President Biden’s conduct of foreign policy reminds me of the 1960s television show Get Smart. Bumbling Secret Agent 86 — Maxwell Smart – stumbles through his battles with the evil crime syndicate KAOS. When cornered, he issues hollow threats that the bad guys never take seriously. Given the administration’s abysmal foreign policy record to date, it is very possible to imagine a conversation about the threatened invasion of Ukraine between Biden and Putin going something like this:
“If you invade, would you believe that we will slap you with sanctions that will bring your country to its knees? …
“No? Would you believe a strong letter of protest? …
“OK, how about a panicky evacuation of our embassy from Kyiv?”
That, Putin would probably believe. In the comedic world of TV sitcoms, Smart usually blunders through with the help of his competent female sidekick, Agent 99. In the real world, Biden’s sidekick is Vice President Kamala Harris, and we wonder why no one takes us seriously anymore. The current crisis with Russia is occurring because Vladimir Putin believes that our president is a weakling, and he has good reason to reach that conclusion. The disgraceful retreat from Afghanistan was followed by a pathetic attempt to reignite nuclear talks with Iran. These have shown that Biden and his inept secretary of state, Antony Blinken, have turned U.S. foreign policy into a paper tiger; it is all negotiation with no threat of real consequences for those who wish us no good.
The initiative belongs entirely to Putin. The only question is how much of Ukraine the Russians will try to devour.
Biden and Blinken have made it clear that Ukraine is not a “go-to-war” issue for them. Putin has given us what equates to a démarche, and we have responded with threats of economic sanctions, which are being brushed aside. I strongly suspect the Putin views Biden as an American version of the despised Mikhail Gorbachev and would like to humiliate us the way we humiliated the Soviet Union as it collapsed. China’s Xi is no doubt watching from the sidelines hoping to exploit lessons learned from this crisis vis-à-vis Taiwan.
In his January 19 news conference, Biden admitted that the U.S. can do very little to challenge the Russians if they decide to invade. To make matters worse, Biden indicated that severe sanctions might not be imposed if the Russian incursion were limited. Even Harold Macmillan came home from Germany in 1938 with a written agreement — no matter how useless — after he acquiesced to Hitler’s demands not to go to war over the partition of Czechoslovakia. By words and lack of deeds, Biden has virtually given Russia the green light for an invasion of some kind. The time has passed for any military action that might have deterred Putin or could have been used as a bargaining chip. The initiative belongs entirely to Putin. The only question is how much of Ukraine the Russians will try to devour.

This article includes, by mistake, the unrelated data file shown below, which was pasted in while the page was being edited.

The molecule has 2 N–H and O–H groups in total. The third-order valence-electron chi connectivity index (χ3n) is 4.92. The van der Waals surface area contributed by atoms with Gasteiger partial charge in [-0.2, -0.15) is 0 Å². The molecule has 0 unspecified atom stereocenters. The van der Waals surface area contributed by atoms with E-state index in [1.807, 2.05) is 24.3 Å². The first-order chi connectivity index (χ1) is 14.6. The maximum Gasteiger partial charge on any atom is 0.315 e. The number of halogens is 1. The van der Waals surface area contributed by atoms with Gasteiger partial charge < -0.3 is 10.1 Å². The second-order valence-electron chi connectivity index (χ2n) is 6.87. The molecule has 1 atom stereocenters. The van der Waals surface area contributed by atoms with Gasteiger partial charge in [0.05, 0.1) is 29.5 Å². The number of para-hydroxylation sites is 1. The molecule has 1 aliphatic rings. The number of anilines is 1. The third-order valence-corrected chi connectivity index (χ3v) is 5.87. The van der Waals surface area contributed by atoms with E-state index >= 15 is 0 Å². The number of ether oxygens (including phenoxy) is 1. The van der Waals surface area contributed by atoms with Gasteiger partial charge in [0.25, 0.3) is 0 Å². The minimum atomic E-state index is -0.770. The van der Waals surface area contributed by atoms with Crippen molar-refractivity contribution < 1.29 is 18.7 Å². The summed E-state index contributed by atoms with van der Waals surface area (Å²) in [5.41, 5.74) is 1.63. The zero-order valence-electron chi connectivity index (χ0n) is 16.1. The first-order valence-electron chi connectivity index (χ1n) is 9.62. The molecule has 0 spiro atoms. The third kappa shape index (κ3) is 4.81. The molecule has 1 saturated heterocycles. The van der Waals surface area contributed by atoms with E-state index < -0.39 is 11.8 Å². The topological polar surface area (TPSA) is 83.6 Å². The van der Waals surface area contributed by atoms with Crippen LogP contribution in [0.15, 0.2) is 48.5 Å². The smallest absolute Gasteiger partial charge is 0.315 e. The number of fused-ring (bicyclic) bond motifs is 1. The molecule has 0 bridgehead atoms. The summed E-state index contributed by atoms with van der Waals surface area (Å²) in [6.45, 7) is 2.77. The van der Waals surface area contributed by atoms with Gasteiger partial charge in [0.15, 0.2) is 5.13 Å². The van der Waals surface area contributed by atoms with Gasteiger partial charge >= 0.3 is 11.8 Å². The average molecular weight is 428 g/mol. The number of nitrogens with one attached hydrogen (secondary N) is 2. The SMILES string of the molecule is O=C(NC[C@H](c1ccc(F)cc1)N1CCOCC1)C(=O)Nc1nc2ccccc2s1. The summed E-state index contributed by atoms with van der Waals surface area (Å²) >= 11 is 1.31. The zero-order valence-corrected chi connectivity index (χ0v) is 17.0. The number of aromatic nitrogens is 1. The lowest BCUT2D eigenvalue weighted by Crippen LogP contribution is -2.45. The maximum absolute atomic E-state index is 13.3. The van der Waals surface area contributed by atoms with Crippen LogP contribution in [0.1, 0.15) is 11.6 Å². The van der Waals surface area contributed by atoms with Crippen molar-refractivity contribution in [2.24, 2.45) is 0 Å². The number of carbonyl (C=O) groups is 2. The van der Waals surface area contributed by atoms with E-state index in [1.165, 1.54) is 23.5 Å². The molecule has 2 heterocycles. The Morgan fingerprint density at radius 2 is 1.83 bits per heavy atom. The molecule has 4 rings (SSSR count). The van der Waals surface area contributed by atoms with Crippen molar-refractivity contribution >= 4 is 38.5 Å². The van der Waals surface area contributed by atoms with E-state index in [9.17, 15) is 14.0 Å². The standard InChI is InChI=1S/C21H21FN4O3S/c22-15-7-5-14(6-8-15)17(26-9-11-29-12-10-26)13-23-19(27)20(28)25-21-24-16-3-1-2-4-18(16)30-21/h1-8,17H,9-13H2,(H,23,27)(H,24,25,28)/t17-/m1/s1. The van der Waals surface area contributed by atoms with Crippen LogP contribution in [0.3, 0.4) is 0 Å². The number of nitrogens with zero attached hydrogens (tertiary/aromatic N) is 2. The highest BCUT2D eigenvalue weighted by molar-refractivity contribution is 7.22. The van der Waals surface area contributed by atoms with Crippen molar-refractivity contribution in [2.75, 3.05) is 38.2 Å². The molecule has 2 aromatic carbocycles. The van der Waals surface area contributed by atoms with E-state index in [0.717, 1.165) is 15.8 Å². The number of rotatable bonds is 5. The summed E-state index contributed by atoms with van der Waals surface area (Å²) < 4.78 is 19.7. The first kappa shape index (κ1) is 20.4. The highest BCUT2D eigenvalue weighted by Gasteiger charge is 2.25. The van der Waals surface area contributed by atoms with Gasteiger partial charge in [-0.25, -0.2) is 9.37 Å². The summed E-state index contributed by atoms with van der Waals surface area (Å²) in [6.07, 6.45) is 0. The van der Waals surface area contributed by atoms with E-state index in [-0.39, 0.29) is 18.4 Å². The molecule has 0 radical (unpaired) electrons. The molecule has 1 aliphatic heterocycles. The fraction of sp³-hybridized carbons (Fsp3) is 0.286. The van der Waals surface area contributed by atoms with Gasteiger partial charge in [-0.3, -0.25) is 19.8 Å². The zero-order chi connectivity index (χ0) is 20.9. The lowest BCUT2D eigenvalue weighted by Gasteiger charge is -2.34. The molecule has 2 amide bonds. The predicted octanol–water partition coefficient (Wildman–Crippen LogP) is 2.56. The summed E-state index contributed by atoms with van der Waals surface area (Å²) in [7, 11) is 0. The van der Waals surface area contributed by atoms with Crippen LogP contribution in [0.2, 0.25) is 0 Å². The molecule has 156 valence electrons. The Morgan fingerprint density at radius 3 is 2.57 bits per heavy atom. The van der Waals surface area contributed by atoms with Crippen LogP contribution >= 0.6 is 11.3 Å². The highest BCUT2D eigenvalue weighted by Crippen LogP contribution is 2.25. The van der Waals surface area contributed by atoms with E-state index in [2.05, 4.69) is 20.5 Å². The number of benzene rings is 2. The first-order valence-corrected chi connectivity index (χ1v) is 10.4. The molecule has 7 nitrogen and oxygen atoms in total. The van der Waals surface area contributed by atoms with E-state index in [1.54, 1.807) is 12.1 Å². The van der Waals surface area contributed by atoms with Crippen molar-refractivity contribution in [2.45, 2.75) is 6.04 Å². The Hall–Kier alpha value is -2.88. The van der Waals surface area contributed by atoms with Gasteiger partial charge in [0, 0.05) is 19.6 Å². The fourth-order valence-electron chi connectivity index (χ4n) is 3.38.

Before retirement, I made a good living playing the opposition in Defense Department war games and exercises in the early part of this century and still teach a course on Red Teaming at the graduate level. To do so, I have had to put myself in the cultural and strategic mindset of the adversary. Apologists for Putin ask us to put ourselves in Putin’s shoes if the strategic situation had been reversed and NATO rather than the Warsaw Pact had collapsed in 1989. They ask how we would feel if the victorious Warsaw Pact threatened to invite Canada or Mexico to be a member. Indeed, that argument gives Putin top cover domestically in instigating the current crisis.
But there is a greater game afoot. Putin is looking to reestablish a Russian sphere of influence in the nations that comprised the old Soviet Union and that portion of the old Warsaw Pact that has not yet joined NATO. He clearly views the loss of U.S. influence in Southwest Asia following the Afghan debacle as an opportunity, as his actions in Ukraine and Kazakhstan have shown. To give credit where credit is due, he has done a good job of it. That is the way I would play if I were in his place. Handing the imperfect but improving Ukrainian democracy over to the tender mercies of the Russians would be criminal appeasement on the part of the West in general and the United States in particular. (READ MORE from Gary Anderson: The Endless War Is Not Over)
Historically, Russia has done a miserable job when allowed to have a sphere of influence. Its meddling in Serbia sparked World War I, Stalin’s non-aggression pact with Hitler led to Soviet involvement in World War II, and the Brezhnev doctrine helped ensure the collapse of the Soviet Union. Giving Putin free rein in the nations comprising the old Soviet Union and Warsaw Pact is like giving matches to a three-year-old.
Nothing that the Biden administration has done to date seems to have gotten Putin’s attention, and the AP reports that the Russians are sending saboteurs in to attack pro-Russian troops to make it look like the Ukrainians started the war. And there will be a war if Russia invades; the Ukrainians will fight as did Finland when the Russians invaded. As in the Finnish case, if the U.S. finally tries to provide some kind of military support, it will be too little, too late. And what will our answer be to a Russian invasion? “Sorry about that, Ukraine.”
Gary Anderson was a senior member of the Defense Adaptive Red Team and a Special Adviser to the Deputy Secretary of Defense. He lectures on Red Teaming at the George Washington University’s Elliott School of International Affairs.